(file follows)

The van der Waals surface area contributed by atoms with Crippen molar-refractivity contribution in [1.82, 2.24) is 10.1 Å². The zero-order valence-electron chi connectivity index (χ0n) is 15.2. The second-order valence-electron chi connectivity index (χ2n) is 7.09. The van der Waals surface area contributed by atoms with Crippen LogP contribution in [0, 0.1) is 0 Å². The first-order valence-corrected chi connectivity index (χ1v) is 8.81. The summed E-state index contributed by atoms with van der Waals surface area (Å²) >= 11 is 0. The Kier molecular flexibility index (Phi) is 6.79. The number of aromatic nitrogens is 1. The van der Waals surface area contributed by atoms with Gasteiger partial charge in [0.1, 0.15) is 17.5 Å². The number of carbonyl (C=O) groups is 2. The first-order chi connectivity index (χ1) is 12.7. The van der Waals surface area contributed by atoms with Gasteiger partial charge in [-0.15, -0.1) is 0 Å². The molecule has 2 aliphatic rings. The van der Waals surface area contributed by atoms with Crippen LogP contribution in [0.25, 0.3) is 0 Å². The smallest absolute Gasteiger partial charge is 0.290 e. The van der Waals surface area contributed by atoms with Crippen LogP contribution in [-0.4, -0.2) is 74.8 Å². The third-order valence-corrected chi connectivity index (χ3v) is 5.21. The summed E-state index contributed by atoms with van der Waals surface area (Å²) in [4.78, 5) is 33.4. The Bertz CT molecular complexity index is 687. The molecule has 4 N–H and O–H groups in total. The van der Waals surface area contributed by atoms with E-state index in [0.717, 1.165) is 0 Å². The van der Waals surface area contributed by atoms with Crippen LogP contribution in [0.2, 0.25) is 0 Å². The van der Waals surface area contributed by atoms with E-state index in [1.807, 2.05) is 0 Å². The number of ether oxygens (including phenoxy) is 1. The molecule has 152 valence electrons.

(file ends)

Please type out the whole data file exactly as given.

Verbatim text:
The van der Waals surface area contributed by atoms with Crippen molar-refractivity contribution in [1.82, 2.24) is 10.1 Å². The zero-order valence-electron chi connectivity index (χ0n) is 15.2. The second-order valence-electron chi connectivity index (χ2n) is 7.09. The van der Waals surface area contributed by atoms with Crippen LogP contribution in [0, 0.1) is 0 Å². The first-order valence-corrected chi connectivity index (χ1v) is 8.81. The summed E-state index contributed by atoms with van der Waals surface area (Å²) >= 11 is 0. The Kier molecular flexibility index (Phi) is 6.79. The number of aromatic nitrogens is 1. The van der Waals surface area contributed by atoms with Gasteiger partial charge in [0.1, 0.15) is 17.5 Å². The number of carbonyl (C=O) groups is 2. The first-order chi connectivity index (χ1) is 12.7. The van der Waals surface area contributed by atoms with Gasteiger partial charge in [-0.15, -0.1) is 0 Å². The molecule has 2 aliphatic rings. The van der Waals surface area contributed by atoms with Crippen LogP contribution in [0.25, 0.3) is 0 Å². The smallest absolute Gasteiger partial charge is 0.290 e. The van der Waals surface area contributed by atoms with Crippen LogP contribution in [-0.4, -0.2) is 74.8 Å². The third-order valence-corrected chi connectivity index (χ3v) is 5.21. The summed E-state index contributed by atoms with van der Waals surface area (Å²) in [4.78, 5) is 33.4. The Bertz CT molecular complexity index is 687. The molecule has 4 N–H and O–H groups in total. The van der Waals surface area contributed by atoms with E-state index in [0.717, 1.165) is 0 Å². The van der Waals surface area contributed by atoms with Crippen LogP contribution in [0.2, 0.25) is 0 Å². The van der Waals surface area contributed by atoms with E-state index in [1.807, 2.05) is 0 Å². The number of ether oxygens (including phenoxy) is 1. The molecule has 152 valence electrons.